As rising fuel prices and continued supply chain disruptions have pressured retailers and e-commerce brands, many are looking for ways to offset costs. With returns from online sales jumping to 20.8% in 2021, according to data from the National Retail Federation, more retailers are looking to reverse logistics for that solution.
NRF’s recent report, Consumer Returns in the Retail Industry 2021, said that $761 billion in merchandise was returned in 2021 overall. For every $1 billion in sales, retailers incur $166 million in costs because of returns. Online returns totaled $218 billion in 2021.
The NRF survey, which was conducted prior to the 2021 holiday shopping season, also found that as parcel companies increased their shipping rates, 60% of respondents had no plans to increase charges for returns. Only 40% charge customers for returns shipped back to the retailer.
In recent months, more retailers have been exploring the option of simply allowing customers to keep items and refunding their money. Doing so eliminates shipping costs and reduces items held in inventory, but Aaron Schwartz, president of Loop Returns, said there are other options brands can consider that will lead to increased business.
“Returns aren’t good or bad, they are just how you grow,” he told Modern Shipper.
The 7-year-old Loop processes more than 1 million return shipments each month. The company focuses exclusively on Shopify brands and has about 1,500 brands using its services. Shopify invested in Loop’s most recent funding round, a $65 million series B.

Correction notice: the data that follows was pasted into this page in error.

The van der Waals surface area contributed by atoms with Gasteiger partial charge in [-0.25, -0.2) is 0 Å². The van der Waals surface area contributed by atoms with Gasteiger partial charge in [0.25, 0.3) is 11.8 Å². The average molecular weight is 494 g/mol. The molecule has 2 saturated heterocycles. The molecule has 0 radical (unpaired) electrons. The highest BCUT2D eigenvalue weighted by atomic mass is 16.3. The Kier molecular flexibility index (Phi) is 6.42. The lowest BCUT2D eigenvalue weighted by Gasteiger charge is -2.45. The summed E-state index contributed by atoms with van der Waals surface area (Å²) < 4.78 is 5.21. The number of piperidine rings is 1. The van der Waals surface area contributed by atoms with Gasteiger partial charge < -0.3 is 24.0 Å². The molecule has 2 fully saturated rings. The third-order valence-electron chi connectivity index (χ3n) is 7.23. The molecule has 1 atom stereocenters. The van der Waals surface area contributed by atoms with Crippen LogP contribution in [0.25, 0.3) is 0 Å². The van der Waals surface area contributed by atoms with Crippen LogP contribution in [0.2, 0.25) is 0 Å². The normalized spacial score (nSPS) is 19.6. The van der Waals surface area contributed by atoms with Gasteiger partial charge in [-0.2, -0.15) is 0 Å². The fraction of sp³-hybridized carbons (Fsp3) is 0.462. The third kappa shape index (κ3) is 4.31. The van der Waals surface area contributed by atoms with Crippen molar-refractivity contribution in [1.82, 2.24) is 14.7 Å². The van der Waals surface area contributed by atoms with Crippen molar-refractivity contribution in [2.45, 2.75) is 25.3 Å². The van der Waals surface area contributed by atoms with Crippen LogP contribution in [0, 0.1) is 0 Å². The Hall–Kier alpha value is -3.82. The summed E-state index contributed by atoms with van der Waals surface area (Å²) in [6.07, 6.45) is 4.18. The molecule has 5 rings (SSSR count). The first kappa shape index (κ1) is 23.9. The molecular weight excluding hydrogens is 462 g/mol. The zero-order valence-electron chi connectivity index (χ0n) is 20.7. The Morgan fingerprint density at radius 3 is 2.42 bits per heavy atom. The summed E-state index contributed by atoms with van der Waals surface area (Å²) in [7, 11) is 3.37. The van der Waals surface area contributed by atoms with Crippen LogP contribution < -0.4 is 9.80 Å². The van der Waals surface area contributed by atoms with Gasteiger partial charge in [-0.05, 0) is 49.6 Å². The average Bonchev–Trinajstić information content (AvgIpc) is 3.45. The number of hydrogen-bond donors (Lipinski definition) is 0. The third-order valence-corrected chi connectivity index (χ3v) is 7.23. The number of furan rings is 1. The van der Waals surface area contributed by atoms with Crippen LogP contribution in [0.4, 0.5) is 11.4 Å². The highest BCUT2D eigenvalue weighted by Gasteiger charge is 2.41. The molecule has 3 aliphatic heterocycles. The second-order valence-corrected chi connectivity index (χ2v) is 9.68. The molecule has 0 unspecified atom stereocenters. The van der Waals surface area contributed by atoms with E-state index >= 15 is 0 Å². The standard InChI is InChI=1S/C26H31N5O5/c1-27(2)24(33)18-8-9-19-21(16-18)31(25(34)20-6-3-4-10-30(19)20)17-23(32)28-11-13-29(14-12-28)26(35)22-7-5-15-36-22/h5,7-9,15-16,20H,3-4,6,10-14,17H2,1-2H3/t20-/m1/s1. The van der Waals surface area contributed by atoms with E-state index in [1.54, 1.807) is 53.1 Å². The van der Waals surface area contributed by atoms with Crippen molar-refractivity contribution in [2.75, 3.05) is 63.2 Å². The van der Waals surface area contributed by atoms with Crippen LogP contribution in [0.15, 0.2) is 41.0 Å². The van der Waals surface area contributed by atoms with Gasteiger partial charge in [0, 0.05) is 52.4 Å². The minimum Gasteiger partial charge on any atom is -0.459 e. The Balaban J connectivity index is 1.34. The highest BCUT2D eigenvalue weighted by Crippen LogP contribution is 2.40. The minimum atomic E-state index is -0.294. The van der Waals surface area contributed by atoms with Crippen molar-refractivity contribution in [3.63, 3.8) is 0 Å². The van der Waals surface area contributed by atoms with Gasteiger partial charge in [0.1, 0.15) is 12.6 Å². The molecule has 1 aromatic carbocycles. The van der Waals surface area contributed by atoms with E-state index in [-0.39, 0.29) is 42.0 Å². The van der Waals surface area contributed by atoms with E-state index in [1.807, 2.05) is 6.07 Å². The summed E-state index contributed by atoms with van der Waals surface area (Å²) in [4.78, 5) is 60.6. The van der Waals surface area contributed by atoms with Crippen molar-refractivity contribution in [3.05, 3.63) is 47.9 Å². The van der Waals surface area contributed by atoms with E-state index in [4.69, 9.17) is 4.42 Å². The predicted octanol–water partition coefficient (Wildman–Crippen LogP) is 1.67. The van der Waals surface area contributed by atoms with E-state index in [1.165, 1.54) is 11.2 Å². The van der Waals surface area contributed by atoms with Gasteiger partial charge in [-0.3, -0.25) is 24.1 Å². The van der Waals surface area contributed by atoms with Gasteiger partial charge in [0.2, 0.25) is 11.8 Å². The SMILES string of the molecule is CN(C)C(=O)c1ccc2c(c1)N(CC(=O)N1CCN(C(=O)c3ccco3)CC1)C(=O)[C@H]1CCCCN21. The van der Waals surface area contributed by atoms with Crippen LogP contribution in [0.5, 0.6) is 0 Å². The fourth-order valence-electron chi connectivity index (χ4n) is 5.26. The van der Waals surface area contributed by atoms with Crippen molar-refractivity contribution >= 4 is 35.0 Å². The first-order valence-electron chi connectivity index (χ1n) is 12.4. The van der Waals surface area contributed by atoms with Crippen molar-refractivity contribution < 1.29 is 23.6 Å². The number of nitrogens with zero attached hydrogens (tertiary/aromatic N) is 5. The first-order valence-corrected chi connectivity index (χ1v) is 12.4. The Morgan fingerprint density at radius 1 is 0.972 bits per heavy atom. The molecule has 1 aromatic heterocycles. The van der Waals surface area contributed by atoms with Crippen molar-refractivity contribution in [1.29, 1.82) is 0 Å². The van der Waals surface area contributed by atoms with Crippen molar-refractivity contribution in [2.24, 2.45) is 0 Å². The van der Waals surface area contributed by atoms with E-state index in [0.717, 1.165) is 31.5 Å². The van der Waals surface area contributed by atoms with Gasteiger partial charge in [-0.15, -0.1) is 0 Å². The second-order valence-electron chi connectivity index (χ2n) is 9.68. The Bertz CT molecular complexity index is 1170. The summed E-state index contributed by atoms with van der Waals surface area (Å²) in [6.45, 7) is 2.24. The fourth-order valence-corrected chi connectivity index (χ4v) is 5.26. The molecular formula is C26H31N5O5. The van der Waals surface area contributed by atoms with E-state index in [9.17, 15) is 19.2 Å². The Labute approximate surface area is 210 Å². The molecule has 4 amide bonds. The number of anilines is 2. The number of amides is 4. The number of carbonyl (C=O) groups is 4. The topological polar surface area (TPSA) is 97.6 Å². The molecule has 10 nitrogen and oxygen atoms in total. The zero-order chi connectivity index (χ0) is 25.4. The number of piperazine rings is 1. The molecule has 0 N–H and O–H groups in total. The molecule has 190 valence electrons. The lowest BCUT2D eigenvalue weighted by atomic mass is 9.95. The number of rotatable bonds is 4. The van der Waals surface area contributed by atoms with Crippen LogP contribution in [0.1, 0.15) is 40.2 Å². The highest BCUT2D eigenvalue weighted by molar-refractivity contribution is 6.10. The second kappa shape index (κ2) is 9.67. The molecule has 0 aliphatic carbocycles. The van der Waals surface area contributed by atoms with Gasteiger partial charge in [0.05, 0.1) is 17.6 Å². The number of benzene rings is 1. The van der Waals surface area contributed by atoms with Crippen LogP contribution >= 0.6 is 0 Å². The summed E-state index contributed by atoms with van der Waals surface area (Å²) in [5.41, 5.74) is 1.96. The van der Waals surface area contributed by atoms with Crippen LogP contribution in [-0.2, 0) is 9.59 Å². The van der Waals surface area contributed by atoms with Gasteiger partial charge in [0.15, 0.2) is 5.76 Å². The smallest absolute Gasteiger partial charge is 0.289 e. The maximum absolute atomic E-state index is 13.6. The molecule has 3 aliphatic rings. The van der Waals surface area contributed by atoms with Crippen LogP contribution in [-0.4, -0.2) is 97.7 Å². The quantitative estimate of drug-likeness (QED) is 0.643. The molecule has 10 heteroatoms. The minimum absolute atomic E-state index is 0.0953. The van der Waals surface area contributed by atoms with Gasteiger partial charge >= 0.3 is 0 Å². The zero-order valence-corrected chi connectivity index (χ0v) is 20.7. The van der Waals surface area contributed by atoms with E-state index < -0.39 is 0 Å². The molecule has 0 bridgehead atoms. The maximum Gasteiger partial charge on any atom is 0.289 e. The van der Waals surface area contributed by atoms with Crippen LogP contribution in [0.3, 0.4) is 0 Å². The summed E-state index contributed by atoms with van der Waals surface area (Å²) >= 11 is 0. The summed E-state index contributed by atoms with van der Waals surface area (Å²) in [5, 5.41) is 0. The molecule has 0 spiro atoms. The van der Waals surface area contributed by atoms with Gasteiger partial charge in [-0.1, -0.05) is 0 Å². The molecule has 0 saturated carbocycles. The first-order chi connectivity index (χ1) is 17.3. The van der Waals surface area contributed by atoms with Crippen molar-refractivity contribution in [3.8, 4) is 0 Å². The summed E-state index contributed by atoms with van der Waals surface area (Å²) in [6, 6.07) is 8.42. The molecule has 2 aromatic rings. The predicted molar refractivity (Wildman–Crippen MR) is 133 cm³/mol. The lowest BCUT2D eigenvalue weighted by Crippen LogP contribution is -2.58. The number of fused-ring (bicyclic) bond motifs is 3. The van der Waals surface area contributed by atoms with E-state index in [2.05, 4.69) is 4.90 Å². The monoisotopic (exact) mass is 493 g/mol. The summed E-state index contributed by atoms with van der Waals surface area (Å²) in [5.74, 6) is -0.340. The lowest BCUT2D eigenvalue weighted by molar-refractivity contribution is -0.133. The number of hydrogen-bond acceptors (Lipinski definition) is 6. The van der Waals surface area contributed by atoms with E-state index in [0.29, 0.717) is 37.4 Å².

Schwartz said between 60% and 70% of online shoppers will review a return policy before shopping with that brand for the first time, so ensuring those policies are clear is a strong start. Brands, though, can also segment their returning customers, he said.
“Loop has a set of workflows that allows us to create a differentiated experience for VIP customers versus a first-time customer,” Schwartz said, saying that offering VIPs customized experiences can improve the returns process.
“We want to remove friction in returns because if you have a return and you have a great experience on that return, you are going to return as a customer,” he noted.
Technology company CleverTap said that 76% of first-time shoppers said they are likely to shop with a retailer again if the return experience was “easy” or “very easy.”
Still, while some major brands are considering altering their returns policies, Schwartz said Loop has not seen any significant movement among the brands it serves.
“The last couple of months there has been a massive shift for brands [looking for ways to save money] due to rising costs and fuel, slowing sales, high inventory and less cash on hand,” Schwartz said. “[But] I don’t think we are seeing brands aggressively changing their return policies.”
In fact, he said that some brands view returns as a net gain, believing that if you remove enough friction from the transaction, customers will become more loyal.
“Customers choose brands because of the brand experience,” he said, and returns are part of that.
To help improve that experience, in May Loop partnered with Happy Returns to allow Shopify customers to bring items to any one of over 5,000 Happy Returns locations. Loop also works with reverse logistics companies for pickup items, including home pickup, item donation and item consolidation.
Schwartz said it is too early to determine whether rising gas prices have driven more consumers to alter their return behavior, but Loop did see a “massive spike in Q1” as fuel costs were rising. The company is still analyzing what impact fuel costs are having on the reverse logistics operation.
“There has been no fundamental behavior in terms of returns from customers,” he said. “But there is a much higher awareness of the cost of logistics [from brands].”